There is little possibility of you and I leaving our Earth and going into Space in this lifetime, and we may not be among the ranks of scientists, technicians, writers, statesmen, philanthropists and philosophers striving to improve things, but we need not feel left out of their efforts and advances, for we are of the same society, the same world. The dangers we face are surely very great, and we shouldn't pretend otherwise, even though the threat of Communism has disappeared and become a spent force. We are still living on the edge of a volcano that may erupt anytime, and this one—Religious Fundamentalism and Fanaticism—is potentially far more dangerous than the Communist threat ever was, for Communists had a vital interest in avoiding all-out war, by reason of their materialistic philosophy and belief in this world only; were they to lose 'this world', they would lose everything. Religious nuts, on the contrary, are quite willing to sacrifice 'this world'—which they consider 'unreal'—in hope of the 'next world', where they believe they will go if they die for their religion; so they have little to lose and everything to gain. However, although this danger is increasing, we should not let it paralyse us with fear; the future is not completely black, by any means, and it is heart-warming to see that, in spite of the disagreements and antagonisms between the great powers, there is still exchange of vital medical, scientific and cultural information, and hope of further improved relations; we are not completely isolated from each other, and the more contact we have, the less prejudice and intolerance there will be.

The world-wide response to disasters in various parts of the world will hopefully result in people becoming less suspicious and hostile, and realize that we cannot live shut off in isolation. The Buddha's Teachings on hate only being overcome by love, are still valid today, although its results might not be immediately apparent. Many intractable cases would respond more to understanding and love than to force.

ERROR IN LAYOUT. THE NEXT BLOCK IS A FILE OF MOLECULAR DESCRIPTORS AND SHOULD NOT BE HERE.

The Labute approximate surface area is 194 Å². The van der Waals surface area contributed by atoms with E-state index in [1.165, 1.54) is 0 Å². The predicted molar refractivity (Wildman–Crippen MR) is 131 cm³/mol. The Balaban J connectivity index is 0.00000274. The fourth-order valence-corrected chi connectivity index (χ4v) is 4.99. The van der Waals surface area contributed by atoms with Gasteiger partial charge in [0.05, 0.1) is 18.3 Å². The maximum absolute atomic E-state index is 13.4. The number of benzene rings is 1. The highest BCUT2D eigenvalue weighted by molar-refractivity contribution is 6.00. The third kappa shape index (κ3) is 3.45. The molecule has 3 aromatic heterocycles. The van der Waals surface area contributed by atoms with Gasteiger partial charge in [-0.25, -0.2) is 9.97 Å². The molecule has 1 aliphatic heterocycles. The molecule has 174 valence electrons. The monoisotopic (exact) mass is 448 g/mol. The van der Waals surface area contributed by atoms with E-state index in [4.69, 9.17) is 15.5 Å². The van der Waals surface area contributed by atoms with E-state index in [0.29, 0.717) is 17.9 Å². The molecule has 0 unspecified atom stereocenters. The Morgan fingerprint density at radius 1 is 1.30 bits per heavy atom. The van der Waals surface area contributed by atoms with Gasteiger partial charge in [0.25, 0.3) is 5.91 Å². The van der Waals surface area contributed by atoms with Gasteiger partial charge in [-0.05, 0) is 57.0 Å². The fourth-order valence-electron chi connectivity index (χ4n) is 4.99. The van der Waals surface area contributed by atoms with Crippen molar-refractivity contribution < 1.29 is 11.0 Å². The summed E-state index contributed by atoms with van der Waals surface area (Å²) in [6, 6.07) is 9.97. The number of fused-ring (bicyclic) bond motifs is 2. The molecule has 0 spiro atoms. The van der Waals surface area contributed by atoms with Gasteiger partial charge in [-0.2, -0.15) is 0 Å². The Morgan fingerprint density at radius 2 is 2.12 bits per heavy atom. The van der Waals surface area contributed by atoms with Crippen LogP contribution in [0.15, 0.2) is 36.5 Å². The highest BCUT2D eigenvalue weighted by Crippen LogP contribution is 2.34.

To experience the joys of crossing barriers we must first remember the wonders that human-beings have achieved throughout the ages, and things that, only 50 years ago or less, people might have scoffed at if someone had told them of, but which we now accept and take for granted as everyday facts. Secondly, we must see the need for improvement, and not wish things to remain as they are, which would mean stagnation. Thirdly, with our feet firmly on the ground in the present, we must have a vision of how things might be in the future, and of the part we could play in bringing them into being.

It is imperative to see ourselves as part of the community; if we do not, cannot or will not, we shall continue to feel cut off, isolated, and left behind, like fish stranded on the beach by the ebbing tide. We can all see the disasters that have ensued by the division of humanity into ever-smaller groups; but now that improved communications have made the world more open, let us see what will happen if we scrap some of our mental barriers and identify with Humanity as a whole. Actually, we already do this, and far more than we realize, as it is mostly done unconsciously. By means of things we use daily, we are in contact with people all over the world; our lives overflow with things made by people of other nations and races. It would be foolish to say: "I will not use this-or-that because it was made by people of another race or nationality", wouldn’t it?